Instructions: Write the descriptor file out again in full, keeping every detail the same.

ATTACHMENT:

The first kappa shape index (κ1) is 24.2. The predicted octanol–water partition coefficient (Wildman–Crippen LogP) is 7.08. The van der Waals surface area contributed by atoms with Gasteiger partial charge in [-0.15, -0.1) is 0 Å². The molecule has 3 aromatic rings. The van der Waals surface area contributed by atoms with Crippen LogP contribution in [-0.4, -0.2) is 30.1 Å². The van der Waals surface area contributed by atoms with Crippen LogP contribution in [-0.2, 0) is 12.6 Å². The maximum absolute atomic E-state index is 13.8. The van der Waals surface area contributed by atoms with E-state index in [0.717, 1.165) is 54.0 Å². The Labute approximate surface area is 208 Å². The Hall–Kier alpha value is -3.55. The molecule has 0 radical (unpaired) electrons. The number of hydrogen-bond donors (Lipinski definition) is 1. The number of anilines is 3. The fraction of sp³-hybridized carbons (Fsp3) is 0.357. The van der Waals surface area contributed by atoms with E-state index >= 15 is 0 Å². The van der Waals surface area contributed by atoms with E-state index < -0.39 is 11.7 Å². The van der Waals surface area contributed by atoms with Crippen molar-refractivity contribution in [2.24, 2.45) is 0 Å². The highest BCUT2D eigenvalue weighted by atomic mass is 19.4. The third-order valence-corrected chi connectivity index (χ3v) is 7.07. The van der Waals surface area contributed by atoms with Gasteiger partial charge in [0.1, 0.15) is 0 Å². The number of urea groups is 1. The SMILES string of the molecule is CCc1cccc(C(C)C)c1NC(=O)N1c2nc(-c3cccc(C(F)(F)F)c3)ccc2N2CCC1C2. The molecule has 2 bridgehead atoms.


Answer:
The first kappa shape index (κ1) is 24.2. The predicted octanol–water partition coefficient (Wildman–Crippen LogP) is 7.08. The van der Waals surface area contributed by atoms with Gasteiger partial charge in [-0.15, -0.1) is 0 Å². The molecule has 3 aromatic rings. The van der Waals surface area contributed by atoms with Crippen LogP contribution in [-0.4, -0.2) is 30.1 Å². The van der Waals surface area contributed by atoms with Crippen LogP contribution in [-0.2, 0) is 12.6 Å². The maximum absolute atomic E-state index is 13.8. The van der Waals surface area contributed by atoms with E-state index in [0.717, 1.165) is 54.0 Å². The Labute approximate surface area is 208 Å². The Hall–Kier alpha value is -3.55. The molecule has 0 radical (unpaired) electrons. The number of hydrogen-bond donors (Lipinski definition) is 1. The number of anilines is 3. The fraction of sp³-hybridized carbons (Fsp3) is 0.357. The van der Waals surface area contributed by atoms with E-state index >= 15 is 0 Å². The van der Waals surface area contributed by atoms with E-state index < -0.39 is 11.7 Å². The van der Waals surface area contributed by atoms with Crippen molar-refractivity contribution in [2.24, 2.45) is 0 Å². The highest BCUT2D eigenvalue weighted by atomic mass is 19.4. The third-order valence-corrected chi connectivity index (χ3v) is 7.07. The van der Waals surface area contributed by atoms with Gasteiger partial charge in [0.1, 0.15) is 0 Å². The number of urea groups is 1. The SMILES string of the molecule is CCc1cccc(C(C)C)c1NC(=O)N1c2nc(-c3cccc(C(F)(F)F)c3)ccc2N2CCC1C2. The molecule has 2 bridgehead atoms.